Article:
Currency is not itself money. Money is the system of credit accounts and their clearing that currency represents.
To highlight this, Martin looks at Yap, a Pacific island in Micronesia that remained relatively untouched until both the Germans and Spanish occupied it in the mid-19th century. (Spain eventually “sold” it to Germany for $3.3 million.) Despite its seeming simplicity—the only “products” were fish, coconuts, sea cucumbers, and pigs—Martin notes that the islanders had created a complex monetary system designed around fei, thick stone wheels between one and 12 feet high that had been carried on boats from the island of Babelthuap, some 300 miles away.
Since the inhabitants of Yap would be challenged to move a 12-foot rock weighing a few tons, this money was often exchanged without ever leaving the property of the original owner. One of the most valuable stones, in fact, laid at the bottom of the sea, having never made it across the ocean. Even though the islanders never saw it, the story of the stone—effectively, its mythology—provided enough value that the “owner” would cherish bartering for it.
Stone money makes for more than a curious trivia response, however. Martin points out that this form of exchange flies in the face of the deductive logic used by thinkers from Aristotle to Adam Smith: that money is derived from barter as a “medium of exchange.” Twelve-foot stones aren’t actually exchanged, nor is the shipwrecked stone at the bottom of the sea.
That’s because, he writes, fei isn’t really money. Martin turns to the writing of American financier Thomas Smith, who pushed back against Adam Smith’s notion that money is a medium of exchange. He believes money is really an example of trade that’s accounted for in local currency. Returning to the Yap, Martin concludes,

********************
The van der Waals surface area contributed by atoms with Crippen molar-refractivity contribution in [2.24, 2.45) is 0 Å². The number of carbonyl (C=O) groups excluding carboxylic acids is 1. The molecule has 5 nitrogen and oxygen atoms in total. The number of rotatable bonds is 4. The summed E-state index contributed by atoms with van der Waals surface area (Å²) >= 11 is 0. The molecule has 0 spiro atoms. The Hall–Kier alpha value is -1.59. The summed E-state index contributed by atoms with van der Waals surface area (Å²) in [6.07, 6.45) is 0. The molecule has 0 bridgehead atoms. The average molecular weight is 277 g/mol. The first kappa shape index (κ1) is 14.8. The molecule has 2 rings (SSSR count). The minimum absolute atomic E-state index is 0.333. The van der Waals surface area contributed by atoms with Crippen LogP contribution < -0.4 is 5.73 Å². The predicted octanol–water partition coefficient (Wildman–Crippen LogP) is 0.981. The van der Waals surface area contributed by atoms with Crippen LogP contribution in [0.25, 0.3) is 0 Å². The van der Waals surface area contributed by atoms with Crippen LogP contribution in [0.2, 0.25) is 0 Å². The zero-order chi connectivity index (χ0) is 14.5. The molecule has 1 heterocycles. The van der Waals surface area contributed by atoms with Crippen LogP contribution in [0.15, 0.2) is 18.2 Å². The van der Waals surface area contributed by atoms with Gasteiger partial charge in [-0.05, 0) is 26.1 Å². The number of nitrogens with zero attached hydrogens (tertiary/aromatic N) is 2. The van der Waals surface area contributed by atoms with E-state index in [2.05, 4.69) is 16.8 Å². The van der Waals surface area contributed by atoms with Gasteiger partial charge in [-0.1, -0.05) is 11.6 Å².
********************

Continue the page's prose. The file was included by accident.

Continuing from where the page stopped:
The fact that any net balances that remained between them might then be discharged by payment of some commodity or other to the value of the debt did not mean that that commodity was ‘money.’ To focus on the commodity payment rather than the system of credit and clearing behind it was to get things completely the wrong way round.
In this light, he calls the Yap’s monetary system rather simple: fei merely served as tokens to keep track of the underlying system of credit accounts and clearing for the trade of coconuts, fish, sea cucumbers, and pigs. Put simply,
Coins and currency are useful tokens to record the underlying system of credit accounts and to implement the underlying process of clearing.
Why does the economy of a 19th-century Micronesian island matter to our understanding of money today? Well, Martin states that 90% of national money in the US and 97% in the UK has no physical existence. Like stones at the bottom of the ocean floor, money is effectively beholden to our imagination, provided the underlying system remains intact. And Martin believes this has profound implications for our understanding of economics.
But first, how did so many thinkers get it backwards?
The flow of currency
In a rather humorous passage, Quiggin writes that “it must frankly be admitted that many objects are called ‘currency’ which are never current.” As with the Yap, she’s pointing to artifacts not used in trade—that only serve as symbols of wealth, mostly because enough people believe the artifact has value.
Still, the conventional view that money itself is a commodity persists. Martin believes this is for two main reasons: